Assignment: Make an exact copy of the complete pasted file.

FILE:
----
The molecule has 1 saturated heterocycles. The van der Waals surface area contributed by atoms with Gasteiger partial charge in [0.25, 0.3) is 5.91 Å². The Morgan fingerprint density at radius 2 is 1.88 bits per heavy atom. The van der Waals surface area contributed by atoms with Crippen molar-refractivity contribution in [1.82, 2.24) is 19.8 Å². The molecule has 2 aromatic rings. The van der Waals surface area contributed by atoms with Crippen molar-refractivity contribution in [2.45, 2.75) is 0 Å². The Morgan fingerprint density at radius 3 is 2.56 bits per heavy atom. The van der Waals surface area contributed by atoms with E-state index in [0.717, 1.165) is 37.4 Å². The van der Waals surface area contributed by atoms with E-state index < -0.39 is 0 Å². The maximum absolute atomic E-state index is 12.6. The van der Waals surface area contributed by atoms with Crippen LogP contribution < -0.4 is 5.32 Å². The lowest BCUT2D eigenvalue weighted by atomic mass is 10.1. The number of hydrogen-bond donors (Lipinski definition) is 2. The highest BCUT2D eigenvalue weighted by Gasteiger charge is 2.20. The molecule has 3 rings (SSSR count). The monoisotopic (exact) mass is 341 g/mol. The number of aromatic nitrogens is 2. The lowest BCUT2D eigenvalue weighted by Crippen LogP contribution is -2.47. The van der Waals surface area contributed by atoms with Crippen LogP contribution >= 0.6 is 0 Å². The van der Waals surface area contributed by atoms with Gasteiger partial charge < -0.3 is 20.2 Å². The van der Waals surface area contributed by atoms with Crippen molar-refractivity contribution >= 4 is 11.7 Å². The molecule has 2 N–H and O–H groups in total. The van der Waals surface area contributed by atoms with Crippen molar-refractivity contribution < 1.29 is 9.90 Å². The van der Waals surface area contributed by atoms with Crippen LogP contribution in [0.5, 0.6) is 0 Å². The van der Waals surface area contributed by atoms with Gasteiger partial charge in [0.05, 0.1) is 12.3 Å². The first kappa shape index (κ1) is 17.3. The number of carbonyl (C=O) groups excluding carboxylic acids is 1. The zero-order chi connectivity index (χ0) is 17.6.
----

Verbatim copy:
The molecule has 1 saturated heterocycles. The van der Waals surface area contributed by atoms with Gasteiger partial charge in [0.25, 0.3) is 5.91 Å². The Morgan fingerprint density at radius 2 is 1.88 bits per heavy atom. The van der Waals surface area contributed by atoms with Crippen molar-refractivity contribution in [1.82, 2.24) is 19.8 Å². The molecule has 2 aromatic rings. The van der Waals surface area contributed by atoms with Crippen molar-refractivity contribution in [2.45, 2.75) is 0 Å². The Morgan fingerprint density at radius 3 is 2.56 bits per heavy atom. The van der Waals surface area contributed by atoms with E-state index in [0.717, 1.165) is 37.4 Å². The van der Waals surface area contributed by atoms with E-state index < -0.39 is 0 Å². The maximum absolute atomic E-state index is 12.6. The van der Waals surface area contributed by atoms with Crippen LogP contribution < -0.4 is 5.32 Å². The lowest BCUT2D eigenvalue weighted by atomic mass is 10.1. The number of hydrogen-bond donors (Lipinski definition) is 2. The highest BCUT2D eigenvalue weighted by Gasteiger charge is 2.20. The molecule has 3 rings (SSSR count). The monoisotopic (exact) mass is 341 g/mol. The number of aromatic nitrogens is 2. The lowest BCUT2D eigenvalue weighted by Crippen LogP contribution is -2.47. The van der Waals surface area contributed by atoms with Crippen LogP contribution >= 0.6 is 0 Å². The van der Waals surface area contributed by atoms with Gasteiger partial charge < -0.3 is 20.2 Å². The van der Waals surface area contributed by atoms with Crippen molar-refractivity contribution >= 4 is 11.7 Å². The molecule has 2 N–H and O–H groups in total. The van der Waals surface area contributed by atoms with Crippen molar-refractivity contribution < 1.29 is 9.90 Å². The van der Waals surface area contributed by atoms with Crippen LogP contribution in [0.5, 0.6) is 0 Å². The van der Waals surface area contributed by atoms with Gasteiger partial charge in [0.05, 0.1) is 12.3 Å². The first kappa shape index (κ1) is 17.3. The number of carbonyl (C=O) groups excluding carboxylic acids is 1. The zero-order chi connectivity index (χ0) is 17.6.